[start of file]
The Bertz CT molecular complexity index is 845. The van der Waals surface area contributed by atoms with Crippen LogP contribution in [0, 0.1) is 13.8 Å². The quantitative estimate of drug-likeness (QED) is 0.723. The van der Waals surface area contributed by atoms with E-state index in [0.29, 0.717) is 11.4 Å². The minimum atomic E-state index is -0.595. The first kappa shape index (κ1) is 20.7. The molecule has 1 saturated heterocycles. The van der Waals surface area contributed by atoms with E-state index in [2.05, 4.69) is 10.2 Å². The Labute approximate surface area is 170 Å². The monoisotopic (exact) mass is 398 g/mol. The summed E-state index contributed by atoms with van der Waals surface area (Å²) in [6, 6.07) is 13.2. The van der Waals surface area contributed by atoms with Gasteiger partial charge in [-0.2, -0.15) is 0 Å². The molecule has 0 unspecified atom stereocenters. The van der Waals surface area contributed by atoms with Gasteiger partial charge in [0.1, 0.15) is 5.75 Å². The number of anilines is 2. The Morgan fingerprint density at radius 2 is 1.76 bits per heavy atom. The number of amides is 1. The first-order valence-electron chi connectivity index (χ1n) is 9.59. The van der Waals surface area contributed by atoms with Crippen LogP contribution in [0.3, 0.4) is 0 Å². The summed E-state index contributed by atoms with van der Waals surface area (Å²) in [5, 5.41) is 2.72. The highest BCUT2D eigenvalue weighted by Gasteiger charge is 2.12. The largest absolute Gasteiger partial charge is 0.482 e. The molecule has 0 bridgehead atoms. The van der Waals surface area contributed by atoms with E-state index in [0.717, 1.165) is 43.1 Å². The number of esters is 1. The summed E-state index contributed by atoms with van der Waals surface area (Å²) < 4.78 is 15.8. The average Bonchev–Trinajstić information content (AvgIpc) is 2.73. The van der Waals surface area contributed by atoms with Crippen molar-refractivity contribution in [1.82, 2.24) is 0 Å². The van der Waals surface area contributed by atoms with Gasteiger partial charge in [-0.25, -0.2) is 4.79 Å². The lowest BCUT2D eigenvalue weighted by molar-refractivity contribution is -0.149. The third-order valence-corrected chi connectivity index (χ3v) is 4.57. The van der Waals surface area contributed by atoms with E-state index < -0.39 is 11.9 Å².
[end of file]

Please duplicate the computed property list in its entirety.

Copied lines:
The Bertz CT molecular complexity index is 845. The van der Waals surface area contributed by atoms with Crippen LogP contribution in [0, 0.1) is 13.8 Å². The quantitative estimate of drug-likeness (QED) is 0.723. The van der Waals surface area contributed by atoms with E-state index in [0.29, 0.717) is 11.4 Å². The minimum atomic E-state index is -0.595. The first kappa shape index (κ1) is 20.7. The molecule has 1 saturated heterocycles. The van der Waals surface area contributed by atoms with E-state index in [2.05, 4.69) is 10.2 Å². The Labute approximate surface area is 170 Å². The monoisotopic (exact) mass is 398 g/mol. The summed E-state index contributed by atoms with van der Waals surface area (Å²) in [6, 6.07) is 13.2. The van der Waals surface area contributed by atoms with Gasteiger partial charge in [-0.2, -0.15) is 0 Å². The molecule has 0 unspecified atom stereocenters. The van der Waals surface area contributed by atoms with Gasteiger partial charge in [0.1, 0.15) is 5.75 Å². The number of anilines is 2. The Morgan fingerprint density at radius 2 is 1.76 bits per heavy atom. The number of amides is 1. The first-order valence-electron chi connectivity index (χ1n) is 9.59. The van der Waals surface area contributed by atoms with Crippen LogP contribution in [0.3, 0.4) is 0 Å². The summed E-state index contributed by atoms with van der Waals surface area (Å²) in [5, 5.41) is 2.72. The highest BCUT2D eigenvalue weighted by Gasteiger charge is 2.12. The largest absolute Gasteiger partial charge is 0.482 e. The molecule has 0 bridgehead atoms. The van der Waals surface area contributed by atoms with E-state index in [0.717, 1.165) is 43.1 Å². The number of esters is 1. The summed E-state index contributed by atoms with van der Waals surface area (Å²) < 4.78 is 15.8. The average Bonchev–Trinajstić information content (AvgIpc) is 2.73. The van der Waals surface area contributed by atoms with Crippen molar-refractivity contribution in [1.82, 2.24) is 0 Å². The van der Waals surface area contributed by atoms with Gasteiger partial charge in [-0.25, -0.2) is 4.79 Å². The lowest BCUT2D eigenvalue weighted by molar-refractivity contribution is -0.149. The third-order valence-corrected chi connectivity index (χ3v) is 4.57. The van der Waals surface area contributed by atoms with E-state index < -0.39 is 11.9 Å².